If someone wants $2,000 per month for their rental and it’s not moving, we’ll suggest setting a more aggressive price like $1,800 to get it occupied right away. Otherwise, the investor may pay several mortgages without income to hold out for that $2,000.
Coming down to $1,800 is just $200 less per month and $2,400 less over the course of a year. Looking at the bigger picture, an investor is in a better position for cash flow if a property is occupied sooner for a few hundred dollars less per month.
Pitfalls of Increasing Your Rent Without Guidance
If you don’t have a pulse on the rental market you can set your prices too high and lose tenants. Thanks to the internet, renters can easily hop online to compare rental rates. They’ll pass on your property in a heartbeat if they can pay a few hundred dollars less down the road.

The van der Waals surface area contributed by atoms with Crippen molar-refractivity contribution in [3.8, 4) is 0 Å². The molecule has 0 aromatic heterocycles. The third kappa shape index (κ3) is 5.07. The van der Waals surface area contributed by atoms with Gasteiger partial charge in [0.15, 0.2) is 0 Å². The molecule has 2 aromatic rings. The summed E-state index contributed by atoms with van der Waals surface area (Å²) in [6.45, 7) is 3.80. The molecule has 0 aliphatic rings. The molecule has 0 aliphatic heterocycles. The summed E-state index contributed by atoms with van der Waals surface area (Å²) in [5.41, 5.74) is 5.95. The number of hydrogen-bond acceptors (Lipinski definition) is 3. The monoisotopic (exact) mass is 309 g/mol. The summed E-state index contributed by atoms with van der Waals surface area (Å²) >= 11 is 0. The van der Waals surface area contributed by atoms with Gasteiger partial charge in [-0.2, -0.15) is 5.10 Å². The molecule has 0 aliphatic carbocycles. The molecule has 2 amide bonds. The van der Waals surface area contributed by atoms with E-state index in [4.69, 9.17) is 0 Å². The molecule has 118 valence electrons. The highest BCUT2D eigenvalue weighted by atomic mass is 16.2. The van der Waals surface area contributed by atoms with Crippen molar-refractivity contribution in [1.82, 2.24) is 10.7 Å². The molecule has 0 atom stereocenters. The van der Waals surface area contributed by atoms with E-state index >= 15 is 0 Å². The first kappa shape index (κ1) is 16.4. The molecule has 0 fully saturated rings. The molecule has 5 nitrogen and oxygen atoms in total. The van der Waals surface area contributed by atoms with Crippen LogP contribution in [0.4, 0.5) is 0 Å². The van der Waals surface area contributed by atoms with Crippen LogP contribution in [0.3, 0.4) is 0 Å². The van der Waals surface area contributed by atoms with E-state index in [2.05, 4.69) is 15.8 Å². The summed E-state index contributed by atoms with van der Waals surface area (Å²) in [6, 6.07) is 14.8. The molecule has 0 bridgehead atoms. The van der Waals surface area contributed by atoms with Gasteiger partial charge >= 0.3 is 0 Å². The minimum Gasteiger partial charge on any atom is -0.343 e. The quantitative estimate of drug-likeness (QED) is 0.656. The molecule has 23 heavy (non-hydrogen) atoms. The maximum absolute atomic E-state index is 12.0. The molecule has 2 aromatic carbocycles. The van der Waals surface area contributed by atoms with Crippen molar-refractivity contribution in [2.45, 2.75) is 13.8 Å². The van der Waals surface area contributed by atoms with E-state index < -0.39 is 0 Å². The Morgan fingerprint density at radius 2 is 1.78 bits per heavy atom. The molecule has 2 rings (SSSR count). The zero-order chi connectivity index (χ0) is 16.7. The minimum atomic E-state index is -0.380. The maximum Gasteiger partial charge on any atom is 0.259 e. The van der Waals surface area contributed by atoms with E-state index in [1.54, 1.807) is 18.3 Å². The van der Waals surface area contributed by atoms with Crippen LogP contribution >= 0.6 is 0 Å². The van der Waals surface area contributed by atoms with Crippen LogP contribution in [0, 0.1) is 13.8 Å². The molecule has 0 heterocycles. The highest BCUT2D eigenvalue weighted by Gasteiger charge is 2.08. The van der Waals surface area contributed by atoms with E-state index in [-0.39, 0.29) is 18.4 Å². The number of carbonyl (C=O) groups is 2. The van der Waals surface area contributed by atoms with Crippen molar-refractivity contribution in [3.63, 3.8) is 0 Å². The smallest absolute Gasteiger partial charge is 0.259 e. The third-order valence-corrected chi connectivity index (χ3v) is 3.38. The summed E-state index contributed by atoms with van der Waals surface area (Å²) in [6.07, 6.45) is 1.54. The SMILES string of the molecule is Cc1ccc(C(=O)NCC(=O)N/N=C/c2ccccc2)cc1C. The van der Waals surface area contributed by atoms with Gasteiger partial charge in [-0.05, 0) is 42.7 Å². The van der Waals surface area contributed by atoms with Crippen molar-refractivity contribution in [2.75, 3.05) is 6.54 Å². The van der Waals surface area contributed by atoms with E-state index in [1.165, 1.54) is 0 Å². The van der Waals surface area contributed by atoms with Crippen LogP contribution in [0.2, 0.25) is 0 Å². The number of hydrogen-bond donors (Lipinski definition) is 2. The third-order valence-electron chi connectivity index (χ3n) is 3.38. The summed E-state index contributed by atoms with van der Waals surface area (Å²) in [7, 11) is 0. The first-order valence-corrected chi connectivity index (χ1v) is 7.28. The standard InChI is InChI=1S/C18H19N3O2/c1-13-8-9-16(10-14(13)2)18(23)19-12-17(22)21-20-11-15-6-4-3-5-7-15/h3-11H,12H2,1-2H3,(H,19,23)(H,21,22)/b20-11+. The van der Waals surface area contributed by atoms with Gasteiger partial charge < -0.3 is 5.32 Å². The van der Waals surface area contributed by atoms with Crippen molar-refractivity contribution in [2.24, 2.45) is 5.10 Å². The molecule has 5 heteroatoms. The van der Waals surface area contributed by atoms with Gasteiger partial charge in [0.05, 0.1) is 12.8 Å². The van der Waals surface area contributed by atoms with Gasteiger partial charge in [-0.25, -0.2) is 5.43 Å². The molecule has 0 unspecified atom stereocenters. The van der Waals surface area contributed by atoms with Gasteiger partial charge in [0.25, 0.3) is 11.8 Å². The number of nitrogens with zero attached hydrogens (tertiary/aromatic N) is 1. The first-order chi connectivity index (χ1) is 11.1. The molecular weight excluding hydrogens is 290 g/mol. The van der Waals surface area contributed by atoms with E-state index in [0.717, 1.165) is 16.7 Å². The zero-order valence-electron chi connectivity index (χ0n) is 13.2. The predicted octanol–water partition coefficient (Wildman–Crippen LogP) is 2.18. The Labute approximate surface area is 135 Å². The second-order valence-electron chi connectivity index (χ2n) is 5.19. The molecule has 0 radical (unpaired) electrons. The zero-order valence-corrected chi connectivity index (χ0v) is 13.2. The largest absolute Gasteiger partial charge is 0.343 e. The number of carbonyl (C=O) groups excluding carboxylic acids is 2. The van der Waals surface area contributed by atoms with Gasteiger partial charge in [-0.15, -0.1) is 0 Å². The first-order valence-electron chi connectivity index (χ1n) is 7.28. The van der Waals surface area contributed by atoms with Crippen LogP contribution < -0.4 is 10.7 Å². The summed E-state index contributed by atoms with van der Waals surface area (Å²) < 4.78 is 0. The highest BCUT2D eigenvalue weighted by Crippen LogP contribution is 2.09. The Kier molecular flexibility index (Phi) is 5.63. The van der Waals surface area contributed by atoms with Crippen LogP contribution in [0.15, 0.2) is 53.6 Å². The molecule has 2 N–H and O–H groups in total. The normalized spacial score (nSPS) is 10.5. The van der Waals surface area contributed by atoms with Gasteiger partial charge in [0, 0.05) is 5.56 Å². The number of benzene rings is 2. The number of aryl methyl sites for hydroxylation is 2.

If that happens, you’ll lose money from turnover costs and vacancy expenses, and you’ll probably end up having to reduce your rent again anyway to find a renter. It’s a lose, lose situation.
Bumping up rent a few hundred dollars isn’t a band-aid for high turnover, long vacancies, ineffective pricing strategy or maintenance costs. No one’s going to pay more than market for a rental if they can go elsewhere.
Instead, think overall value. Figure out how you can find and keep good residents to limit out-of-pocket costs and keep up consistent cash flow. If you’re looking for help to increase cash flow on your properties, contact us here.